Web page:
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Earth Science

Microbes Survive, and Maybe Thrive, High In the Atmosphere 37

sciencehabit writes "Each year, hundreds of millions of metric tons of dust, water, and humanmade pollutants make their way into the atmosphere, often traveling between continents on jet streams. Now a new study confirms that some microbes make the trip with them, seeding the skies with billions of bacteria and other organisms—and potentially affecting the weather. What's more, some of these high-flying organisms may actually be able to feed while traveling through the clouds, forming an active ecosystem high above the surface of the Earth."
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Microbes Survive, and Maybe Thrive, High In the Atmosphere

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  • by wierd_w ( 1375923 ) on Monday January 28, 2013 @08:19PM (#42721513)

    There are actually several noteworthy bacterial species that live almost exclusively in the mid and upper atmospheres.

    For instance, here is a story from 2008 about 'rain making' atmospheric microbes. []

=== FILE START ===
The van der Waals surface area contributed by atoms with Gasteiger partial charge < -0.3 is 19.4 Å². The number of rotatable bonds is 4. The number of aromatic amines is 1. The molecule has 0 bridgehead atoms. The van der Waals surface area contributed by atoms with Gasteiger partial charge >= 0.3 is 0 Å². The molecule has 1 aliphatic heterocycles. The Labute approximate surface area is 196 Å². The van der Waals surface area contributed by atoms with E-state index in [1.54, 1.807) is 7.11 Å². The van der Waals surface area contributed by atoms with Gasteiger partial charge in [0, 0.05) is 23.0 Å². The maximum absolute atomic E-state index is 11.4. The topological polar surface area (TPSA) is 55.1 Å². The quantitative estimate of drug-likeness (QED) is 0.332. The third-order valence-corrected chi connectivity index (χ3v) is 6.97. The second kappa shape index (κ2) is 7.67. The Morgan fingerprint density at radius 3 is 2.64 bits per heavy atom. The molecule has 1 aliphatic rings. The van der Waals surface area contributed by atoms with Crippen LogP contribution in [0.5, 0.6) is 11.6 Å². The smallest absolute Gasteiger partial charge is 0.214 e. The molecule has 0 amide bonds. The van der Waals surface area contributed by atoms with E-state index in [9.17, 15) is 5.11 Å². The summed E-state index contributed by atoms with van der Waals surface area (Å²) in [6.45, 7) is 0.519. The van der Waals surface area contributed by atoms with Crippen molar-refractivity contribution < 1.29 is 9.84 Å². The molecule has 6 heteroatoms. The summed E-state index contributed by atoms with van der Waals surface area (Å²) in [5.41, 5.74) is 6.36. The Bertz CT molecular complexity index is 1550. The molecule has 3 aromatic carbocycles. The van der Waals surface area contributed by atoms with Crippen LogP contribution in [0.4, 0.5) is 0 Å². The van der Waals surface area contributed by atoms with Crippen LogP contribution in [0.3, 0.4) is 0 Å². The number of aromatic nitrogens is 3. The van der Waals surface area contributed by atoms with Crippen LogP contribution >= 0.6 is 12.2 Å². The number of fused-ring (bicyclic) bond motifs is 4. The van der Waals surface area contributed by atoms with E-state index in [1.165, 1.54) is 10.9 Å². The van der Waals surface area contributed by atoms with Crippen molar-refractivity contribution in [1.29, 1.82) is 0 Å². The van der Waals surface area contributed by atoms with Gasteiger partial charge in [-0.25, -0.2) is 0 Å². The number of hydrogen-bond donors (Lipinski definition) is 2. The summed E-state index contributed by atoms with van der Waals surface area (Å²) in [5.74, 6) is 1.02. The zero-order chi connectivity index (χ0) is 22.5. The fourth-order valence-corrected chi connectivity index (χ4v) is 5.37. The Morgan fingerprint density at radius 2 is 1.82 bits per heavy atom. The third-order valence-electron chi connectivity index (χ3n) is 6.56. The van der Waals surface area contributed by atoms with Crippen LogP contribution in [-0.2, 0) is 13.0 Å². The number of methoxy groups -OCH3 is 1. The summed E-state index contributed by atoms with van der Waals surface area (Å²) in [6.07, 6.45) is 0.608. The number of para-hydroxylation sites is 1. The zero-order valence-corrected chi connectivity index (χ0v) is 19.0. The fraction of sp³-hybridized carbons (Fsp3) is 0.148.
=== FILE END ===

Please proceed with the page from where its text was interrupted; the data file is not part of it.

This announcement is neither new, nor unexpected, and the hype injected by the media about it serves only to convey how poorly educated certain segments of the population actually are.

    Seriously, if there is even the slightest possibility that life could exist in any given environment on earth, there is a reasonable expectation that given a sufficient sampling of those environments, you will find thriving lifeforms that have adapted to that environment. Life is just that pernicious and invasive.

    Something as profoundly in contact with huge numbers of open biomes, like the atmosphere, with direct mechanisms of mixing low and high atmosphere contents, it really isn't surprising that microbes have adapted to conditions in the upper atmosphere.

    For goodness sake, we have novel species of microbe that have adapted to the extreme conditions of nasa JPL cleanrooms, including intense, sustained UV bombardment. JPL hasn't be around nearly as long as the stratosphere. This isn't hard.

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